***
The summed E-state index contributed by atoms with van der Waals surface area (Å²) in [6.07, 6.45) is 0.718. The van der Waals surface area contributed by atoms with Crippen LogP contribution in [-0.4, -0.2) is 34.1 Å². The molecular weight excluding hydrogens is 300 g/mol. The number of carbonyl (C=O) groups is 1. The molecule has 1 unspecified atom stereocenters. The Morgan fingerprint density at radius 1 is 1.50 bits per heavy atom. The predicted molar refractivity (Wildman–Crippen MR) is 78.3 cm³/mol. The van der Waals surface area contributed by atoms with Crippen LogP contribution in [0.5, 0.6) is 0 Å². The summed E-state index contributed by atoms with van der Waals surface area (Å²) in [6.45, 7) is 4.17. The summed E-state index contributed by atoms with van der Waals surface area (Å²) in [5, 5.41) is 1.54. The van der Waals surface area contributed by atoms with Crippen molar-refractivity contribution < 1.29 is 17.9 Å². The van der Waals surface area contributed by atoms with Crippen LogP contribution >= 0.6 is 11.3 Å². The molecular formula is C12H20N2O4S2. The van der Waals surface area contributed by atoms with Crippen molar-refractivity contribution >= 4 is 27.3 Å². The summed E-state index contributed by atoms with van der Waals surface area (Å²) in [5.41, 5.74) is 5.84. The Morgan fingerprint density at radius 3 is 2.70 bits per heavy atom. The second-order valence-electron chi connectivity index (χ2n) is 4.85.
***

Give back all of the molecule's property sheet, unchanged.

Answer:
The summed E-state index contributed by atoms with van der Waals surface area (Å²) in [6.07, 6.45) is 0.718. The van der Waals surface area contributed by atoms with Crippen LogP contribution in [-0.4, -0.2) is 34.1 Å². The molecular weight excluding hydrogens is 300 g/mol. The number of carbonyl (C=O) groups is 1. The molecule has 1 unspecified atom stereocenters. The Morgan fingerprint density at radius 1 is 1.50 bits per heavy atom. The predicted molar refractivity (Wildman–Crippen MR) is 78.3 cm³/mol. The van der Waals surface area contributed by atoms with Crippen LogP contribution in [0.5, 0.6) is 0 Å². The summed E-state index contributed by atoms with van der Waals surface area (Å²) in [6.45, 7) is 4.17. The summed E-state index contributed by atoms with van der Waals surface area (Å²) in [5, 5.41) is 1.54. The van der Waals surface area contributed by atoms with Crippen molar-refractivity contribution < 1.29 is 17.9 Å². The van der Waals surface area contributed by atoms with Crippen LogP contribution >= 0.6 is 11.3 Å². The molecular formula is C12H20N2O4S2. The van der Waals surface area contributed by atoms with Crippen molar-refractivity contribution >= 4 is 27.3 Å². The summed E-state index contributed by atoms with van der Waals surface area (Å²) in [5.41, 5.74) is 5.84. The Morgan fingerprint density at radius 3 is 2.70 bits per heavy atom. The second-order valence-electron chi connectivity index (χ2n) is 4.85.